“Say Hi to Joe Day” probably sneaked up on you.
Today, April 28, is it, designed to recognize people named Joe and the many roles that average Joes play in American culture. But the holiday doesn’t appear in almanacs or desk calendars. It’s been on national television (thank Jay Leno for that), but President Bush hasn’t decided to make it official yet. And unless you’re a student at Service High, you won’t know the holiday’s founder from Joe Blow.
“Several people call me crazy,” said instigator Joe Ewing, a senior at Service, “but they laugh when they say it.”
Today marks the second year that Ewing, 17, and a handful of other Joe namesakes will celebrate. Participating Joes wear name tags; others observe the day by saying hi to the Joes in their lives. Supporters have grown from five Joes last year to 22 this year, with more than 100 non-Joes falling in line.
What inspired Ewing? Ask, and the fast-talking teen launches into a minute-long spiel — in perfectly rehearsed deadpan — about millions of Average Joes who head off to work each morning, drinking cups of Joe while reading about the G.I. Joes fighting overseas. At night, Ewing says, they come home to watch “Joe Millionaire” and eat sloppy Joes for dinner.
Its origin dates back to a school assignment. Ewing and his classmates were assigned to write a letter to President Bush addressing an issue important to them.
“Everyone was pro or against the war in Iraq,” Ewing said, “but I thought we have to have something that unites us.”
“Say Hi to Joe Day” was born, and Ewing made his pitch to the president. He even picked a date. Searching the Internet for a “significant Joe date,” he came across a site that listed April 28 as, Ewing said, “the day the first cup of Joe was brewed in New York City.” Ewing couldn’t find additional information to back up the claim, and he isn’t sure what year that cup of coffee was served, but he ran with it anyway.
And he’s kept up the pace since, turning the project into a passion to get “Say Hi to Joe Day” recognized nationally. Full of booster-ish bravado, he sees it as the next rite of spring, celebrated like Easter and Mother’s Day.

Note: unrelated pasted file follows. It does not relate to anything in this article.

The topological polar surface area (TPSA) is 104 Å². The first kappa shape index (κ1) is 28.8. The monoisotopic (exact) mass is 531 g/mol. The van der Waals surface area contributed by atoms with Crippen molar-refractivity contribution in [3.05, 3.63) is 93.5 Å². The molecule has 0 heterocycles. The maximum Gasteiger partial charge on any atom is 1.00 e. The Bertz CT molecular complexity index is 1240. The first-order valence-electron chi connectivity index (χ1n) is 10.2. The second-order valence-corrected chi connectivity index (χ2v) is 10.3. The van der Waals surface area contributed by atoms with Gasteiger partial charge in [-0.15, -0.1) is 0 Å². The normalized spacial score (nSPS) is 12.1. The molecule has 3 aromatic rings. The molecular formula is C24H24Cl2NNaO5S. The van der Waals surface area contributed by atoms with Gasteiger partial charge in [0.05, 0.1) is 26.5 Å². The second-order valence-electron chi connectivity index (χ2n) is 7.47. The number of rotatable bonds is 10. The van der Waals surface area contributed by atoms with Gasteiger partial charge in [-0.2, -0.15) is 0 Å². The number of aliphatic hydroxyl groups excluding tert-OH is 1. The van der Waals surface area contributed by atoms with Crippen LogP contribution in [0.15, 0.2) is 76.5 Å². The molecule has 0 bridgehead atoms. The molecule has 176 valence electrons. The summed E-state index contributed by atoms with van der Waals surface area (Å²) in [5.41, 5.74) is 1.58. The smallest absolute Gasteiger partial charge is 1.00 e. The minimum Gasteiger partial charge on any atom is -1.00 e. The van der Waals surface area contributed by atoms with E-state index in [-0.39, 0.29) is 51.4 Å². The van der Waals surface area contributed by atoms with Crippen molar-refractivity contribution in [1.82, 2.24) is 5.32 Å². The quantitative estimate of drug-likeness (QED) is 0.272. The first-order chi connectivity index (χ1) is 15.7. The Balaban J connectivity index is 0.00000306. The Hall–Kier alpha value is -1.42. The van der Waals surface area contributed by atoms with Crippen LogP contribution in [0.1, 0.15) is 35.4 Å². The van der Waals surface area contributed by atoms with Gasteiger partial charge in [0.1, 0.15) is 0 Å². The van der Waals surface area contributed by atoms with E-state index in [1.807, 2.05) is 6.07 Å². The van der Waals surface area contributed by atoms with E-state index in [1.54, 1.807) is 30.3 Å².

“Realistically, I think it will take two to three more years before it will be an official national holiday,” Ewing said. “Thirty-seven states will celebrate the holiday in 2005.” Asked to back up that number, Ewing laughed. “That was a completely random guess.”
Ewing plans to attend Brigham Young University next year to study foreign relations and international diplomacy. Thinking strategically, he says the key to holiday acceptance is getting corporate backing. He has targeted popular undergarment company Joe Boxer as the official apparel of “Say Hi to Joe Day,” and he hopes Hunt’s Manwich will provide the sloppy Joes. He has pitched card ideas to Hallmark and requested calendar companies to include his holiday on their products.
A big boost to Ewing’s holiday spirit came recently from Starbucks after Ewing asked the company to provide the official cup of Joe. He got an enthusiastic callback from a Starbucks executive, though no official business proposal is in place.
Still, he works diligently on his campaign. He has sent letters or emails to Oprah Winfrey, Dave Barry, David Letterman, Gov. Frank Murkowski, Mayor Mark Begich and senators from Alaska, California, Utah and Washington. He has also tried to contact a famous Joe, MSNBC’s Joe Scarborough. He has heard back from some, though few promised support. President Bush actually replied with a form letter, but it never even mentioned Joe Day.
Ewing did get one breakthrough, when Jay Leno made a joke about the holiday on “The Tonight Show with Jay Leno.”
“I was going, ‘Yeah, go Jay Leno!’ ” Ewing said.
But in most cases, it’s just a quick and friendly brush-off. Which only makes Ewing want to send another e-mail. “It’s tough to be patient,” he said.
Despite his lack of celebrity backing, his is not a lonely crusade. Ewing has a staff — the National Say Hi to Joe Commission — with “representatives” locally, and in Washington and Utah. Most are friends from Anchorage away at college. One young associate is a local 12-year-old named Joey Coon.
“He’s got boundless energy,” Ewing said of Coon, who helped create the National “Say Hi to Joe Day” Web site (www.hijoeday.co.nr).
The only official merchandise for “Say Hi to Joe Day” this year will be the 53 T-shirts Ewing and his mom, Lucy Hannigan-Ewing, printed up.
“It seems like there was more than (53),” said a weary Hannigan-Ewing, who spent a recent Friday evening ironing logos onto shirts. “He asked if I could spend another day doing that.”
She said ‘No’ to Joe.
Ewing is fine with that. Keeping with the spirit of the holiday, he’s content simply meeting people and saying hi to all the Joes he knows.